Sperm whales may team up and hunt collaboratively, scientists have suggested.
A US research team used hi-tech tags to glimpse some of the giant marine mammals' remarkable hunting behaviour.
This tracking showed how the whales travelled together in groups, but when they hunted, each whale "varied its role" within the group.
The research team announced the findings at the Ocean Sciences meeting in Portland, Oregon.
Professor Bruce Mate from the Hatfield Marine Science Center in Oregon led the study.
"The unique thing about this study is this new piece of equipment," he explained.
"We have [a tag with] GPS precision for the whales' movements and a time and depth record of their dives.
"And, for the first time, we have tagged several animals within the same group."
Professor Mate showed tracking evidence of the whales sticking closely together over several months - swimming around the Gulf of Mexico.
But as the huge mammals made their dives - hunting squid at depths reaching more than 1,000m - their behaviour varied with each dive.
"We can see that they're actually changing their role over time," he said.
"And we're speculating that the animals are herding a ball of squid."
He said that some whales appeared to guard the bottom of this "bait ball", preventing the prey from sinking to unreachable depths, while other animals in the group took advantage of the centre of the ball.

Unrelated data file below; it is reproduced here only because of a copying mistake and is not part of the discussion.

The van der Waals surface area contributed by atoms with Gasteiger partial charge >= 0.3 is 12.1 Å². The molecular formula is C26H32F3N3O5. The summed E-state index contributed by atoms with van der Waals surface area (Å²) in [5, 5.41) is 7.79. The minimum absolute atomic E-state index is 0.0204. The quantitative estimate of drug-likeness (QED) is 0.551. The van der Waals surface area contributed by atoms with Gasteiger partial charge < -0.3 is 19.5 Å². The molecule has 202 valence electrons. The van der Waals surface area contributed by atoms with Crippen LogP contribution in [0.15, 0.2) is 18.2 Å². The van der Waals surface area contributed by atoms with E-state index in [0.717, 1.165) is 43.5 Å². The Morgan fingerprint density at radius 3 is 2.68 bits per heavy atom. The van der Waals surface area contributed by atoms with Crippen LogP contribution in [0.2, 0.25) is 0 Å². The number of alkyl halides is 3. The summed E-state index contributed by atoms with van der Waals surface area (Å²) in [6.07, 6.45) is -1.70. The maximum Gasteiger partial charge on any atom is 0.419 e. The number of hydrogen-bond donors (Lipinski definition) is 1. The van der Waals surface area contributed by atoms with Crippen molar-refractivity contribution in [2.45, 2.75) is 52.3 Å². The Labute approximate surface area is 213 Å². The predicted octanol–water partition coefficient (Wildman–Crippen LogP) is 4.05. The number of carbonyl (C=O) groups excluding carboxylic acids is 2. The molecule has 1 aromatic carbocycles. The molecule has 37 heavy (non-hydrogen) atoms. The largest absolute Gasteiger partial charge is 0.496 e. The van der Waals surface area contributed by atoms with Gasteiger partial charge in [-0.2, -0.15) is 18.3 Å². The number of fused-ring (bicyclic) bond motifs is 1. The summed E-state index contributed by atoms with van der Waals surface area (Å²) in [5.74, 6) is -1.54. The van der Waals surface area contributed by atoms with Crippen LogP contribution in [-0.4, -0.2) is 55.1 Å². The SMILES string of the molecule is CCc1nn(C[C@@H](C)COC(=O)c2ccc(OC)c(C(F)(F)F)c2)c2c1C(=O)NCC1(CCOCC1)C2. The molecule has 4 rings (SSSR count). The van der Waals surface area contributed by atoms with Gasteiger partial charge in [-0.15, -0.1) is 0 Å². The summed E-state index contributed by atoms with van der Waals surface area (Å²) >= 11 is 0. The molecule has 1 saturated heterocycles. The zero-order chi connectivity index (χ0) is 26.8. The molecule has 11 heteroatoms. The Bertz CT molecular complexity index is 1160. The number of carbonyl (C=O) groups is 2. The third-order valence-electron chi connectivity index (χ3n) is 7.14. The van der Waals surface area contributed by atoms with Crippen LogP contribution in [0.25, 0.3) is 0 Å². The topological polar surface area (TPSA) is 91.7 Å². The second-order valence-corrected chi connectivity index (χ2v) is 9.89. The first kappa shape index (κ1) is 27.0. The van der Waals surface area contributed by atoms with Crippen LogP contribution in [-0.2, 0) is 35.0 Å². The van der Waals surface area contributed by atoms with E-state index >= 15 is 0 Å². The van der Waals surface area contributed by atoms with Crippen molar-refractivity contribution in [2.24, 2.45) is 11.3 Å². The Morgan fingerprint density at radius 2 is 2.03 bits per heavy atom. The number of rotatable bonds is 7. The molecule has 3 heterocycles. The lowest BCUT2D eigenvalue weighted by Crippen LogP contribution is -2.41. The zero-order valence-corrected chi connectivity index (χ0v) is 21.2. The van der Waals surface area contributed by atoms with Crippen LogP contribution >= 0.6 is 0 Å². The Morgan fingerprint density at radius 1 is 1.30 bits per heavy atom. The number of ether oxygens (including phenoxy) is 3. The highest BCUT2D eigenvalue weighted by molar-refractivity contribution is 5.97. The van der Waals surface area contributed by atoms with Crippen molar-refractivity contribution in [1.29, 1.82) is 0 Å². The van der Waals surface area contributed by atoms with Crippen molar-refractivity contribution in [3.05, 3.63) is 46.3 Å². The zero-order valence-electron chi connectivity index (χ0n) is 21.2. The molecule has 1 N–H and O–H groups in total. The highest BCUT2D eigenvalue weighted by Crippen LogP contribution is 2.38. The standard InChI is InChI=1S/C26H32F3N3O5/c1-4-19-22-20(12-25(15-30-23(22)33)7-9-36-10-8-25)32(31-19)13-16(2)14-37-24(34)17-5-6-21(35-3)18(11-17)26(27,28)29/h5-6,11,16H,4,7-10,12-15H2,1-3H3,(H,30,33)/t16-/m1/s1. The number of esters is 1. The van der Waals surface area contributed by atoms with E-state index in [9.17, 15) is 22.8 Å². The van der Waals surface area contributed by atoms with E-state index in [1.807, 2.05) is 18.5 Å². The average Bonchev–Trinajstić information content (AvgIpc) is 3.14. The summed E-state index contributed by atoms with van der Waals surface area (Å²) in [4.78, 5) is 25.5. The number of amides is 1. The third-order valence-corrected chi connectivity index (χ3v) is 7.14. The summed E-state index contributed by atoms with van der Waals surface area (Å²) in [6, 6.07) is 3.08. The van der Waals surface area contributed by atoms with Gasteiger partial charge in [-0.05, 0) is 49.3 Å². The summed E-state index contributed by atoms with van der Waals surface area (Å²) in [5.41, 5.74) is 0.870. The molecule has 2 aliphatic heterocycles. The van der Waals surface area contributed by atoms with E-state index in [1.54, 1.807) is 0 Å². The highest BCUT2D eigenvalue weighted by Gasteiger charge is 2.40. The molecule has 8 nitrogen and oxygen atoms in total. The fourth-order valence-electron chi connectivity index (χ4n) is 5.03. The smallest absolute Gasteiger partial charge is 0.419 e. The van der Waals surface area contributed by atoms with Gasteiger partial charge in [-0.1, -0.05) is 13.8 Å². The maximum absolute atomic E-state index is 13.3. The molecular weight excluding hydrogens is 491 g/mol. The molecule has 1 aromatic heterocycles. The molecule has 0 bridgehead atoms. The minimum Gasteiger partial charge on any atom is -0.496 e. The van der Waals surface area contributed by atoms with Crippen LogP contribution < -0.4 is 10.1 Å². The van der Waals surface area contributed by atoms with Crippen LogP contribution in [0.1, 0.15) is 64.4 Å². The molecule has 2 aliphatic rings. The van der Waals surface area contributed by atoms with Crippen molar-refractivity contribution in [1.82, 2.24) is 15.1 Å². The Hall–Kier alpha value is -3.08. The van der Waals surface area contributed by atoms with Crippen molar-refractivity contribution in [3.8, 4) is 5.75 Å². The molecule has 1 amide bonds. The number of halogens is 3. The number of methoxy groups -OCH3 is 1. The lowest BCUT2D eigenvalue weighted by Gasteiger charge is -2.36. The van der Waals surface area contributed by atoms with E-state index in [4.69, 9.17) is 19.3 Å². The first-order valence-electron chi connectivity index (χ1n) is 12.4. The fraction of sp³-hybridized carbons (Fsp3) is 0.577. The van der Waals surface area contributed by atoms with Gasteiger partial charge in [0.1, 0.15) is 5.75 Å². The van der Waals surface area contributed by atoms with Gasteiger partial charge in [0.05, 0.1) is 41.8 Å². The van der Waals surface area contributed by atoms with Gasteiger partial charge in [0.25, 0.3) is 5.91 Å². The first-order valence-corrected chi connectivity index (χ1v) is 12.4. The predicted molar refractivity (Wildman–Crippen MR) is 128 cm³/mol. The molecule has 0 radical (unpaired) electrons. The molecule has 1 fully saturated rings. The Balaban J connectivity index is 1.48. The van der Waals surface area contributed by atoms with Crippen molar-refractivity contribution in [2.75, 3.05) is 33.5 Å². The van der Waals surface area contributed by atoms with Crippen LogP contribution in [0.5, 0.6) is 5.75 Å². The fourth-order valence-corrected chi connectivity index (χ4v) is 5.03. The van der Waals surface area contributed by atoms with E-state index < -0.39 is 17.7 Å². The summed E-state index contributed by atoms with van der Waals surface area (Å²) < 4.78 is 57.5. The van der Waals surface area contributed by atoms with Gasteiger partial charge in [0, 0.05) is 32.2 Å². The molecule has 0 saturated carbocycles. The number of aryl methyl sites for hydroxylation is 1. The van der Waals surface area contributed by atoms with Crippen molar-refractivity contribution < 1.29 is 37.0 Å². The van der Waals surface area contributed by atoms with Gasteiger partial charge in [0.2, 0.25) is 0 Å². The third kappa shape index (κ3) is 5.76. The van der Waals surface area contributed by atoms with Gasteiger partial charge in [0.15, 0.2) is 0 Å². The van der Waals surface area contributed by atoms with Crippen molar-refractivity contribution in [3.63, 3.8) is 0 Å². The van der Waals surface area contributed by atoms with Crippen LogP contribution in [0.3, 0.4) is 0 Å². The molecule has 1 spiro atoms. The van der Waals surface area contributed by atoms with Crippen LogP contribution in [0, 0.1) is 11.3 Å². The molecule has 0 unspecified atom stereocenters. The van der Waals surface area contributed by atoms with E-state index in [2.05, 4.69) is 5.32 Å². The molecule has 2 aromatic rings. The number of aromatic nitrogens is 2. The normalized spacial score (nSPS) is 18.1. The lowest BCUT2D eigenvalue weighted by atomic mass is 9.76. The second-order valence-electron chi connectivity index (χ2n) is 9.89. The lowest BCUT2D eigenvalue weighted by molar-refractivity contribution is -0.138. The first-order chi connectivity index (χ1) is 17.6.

"It may be that each individual takes it in turns to do the most physiologically demanding task - the deep dive," he said.
Professor Hal Whitehead, a researcher from Dalhousie University in Nova Scotia, Canada, who studies whales, was impressed by the data, but said the suggestion that whales might be herding a ball of squid may be a little "far-fetched".
However, Dr Mate pointed out that previous research had shown this type of herding behaviour in dolphins.
In that case, scientists were able to capture footage of the dolphins herding a ball of fish, and appearing to take turns to dive through the ball for a mouthful.
Dr Mate explained that, with sperm whales, which dive to great depths, it was far more difficult to capture the behaviour.
"Our next step will be to image the squid at the same time as tracking the whales," he said. "And to tag more members of the same group so that we can track their movements."
The American Geophysical Union's Ocean Sciences meeting in Portland, Oregon, runs all week.